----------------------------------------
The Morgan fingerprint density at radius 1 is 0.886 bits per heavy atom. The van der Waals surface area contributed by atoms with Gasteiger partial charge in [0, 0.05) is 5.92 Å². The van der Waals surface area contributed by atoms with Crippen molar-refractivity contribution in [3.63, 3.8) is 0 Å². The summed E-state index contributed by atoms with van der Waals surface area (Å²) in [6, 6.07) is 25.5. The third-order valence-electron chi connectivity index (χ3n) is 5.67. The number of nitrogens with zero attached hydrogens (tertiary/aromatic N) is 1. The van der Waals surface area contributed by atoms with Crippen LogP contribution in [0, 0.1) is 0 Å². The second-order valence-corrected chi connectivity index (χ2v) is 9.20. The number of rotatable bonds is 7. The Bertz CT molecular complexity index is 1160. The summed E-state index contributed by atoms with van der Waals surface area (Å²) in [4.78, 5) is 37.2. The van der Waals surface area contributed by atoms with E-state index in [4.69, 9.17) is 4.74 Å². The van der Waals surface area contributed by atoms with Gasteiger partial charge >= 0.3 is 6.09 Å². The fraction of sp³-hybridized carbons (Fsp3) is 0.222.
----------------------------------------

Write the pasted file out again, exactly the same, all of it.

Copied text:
The Morgan fingerprint density at radius 1 is 0.886 bits per heavy atom. The van der Waals surface area contributed by atoms with Gasteiger partial charge in [0, 0.05) is 5.92 Å². The van der Waals surface area contributed by atoms with Crippen molar-refractivity contribution in [3.63, 3.8) is 0 Å². The summed E-state index contributed by atoms with van der Waals surface area (Å²) in [6, 6.07) is 25.5. The third-order valence-electron chi connectivity index (χ3n) is 5.67. The number of nitrogens with zero attached hydrogens (tertiary/aromatic N) is 1. The van der Waals surface area contributed by atoms with Crippen LogP contribution in [0, 0.1) is 0 Å². The second-order valence-corrected chi connectivity index (χ2v) is 9.20. The number of rotatable bonds is 7. The Bertz CT molecular complexity index is 1160. The summed E-state index contributed by atoms with van der Waals surface area (Å²) in [4.78, 5) is 37.2. The van der Waals surface area contributed by atoms with E-state index in [4.69, 9.17) is 4.74 Å². The van der Waals surface area contributed by atoms with Gasteiger partial charge >= 0.3 is 6.09 Å². The fraction of sp³-hybridized carbons (Fsp3) is 0.222.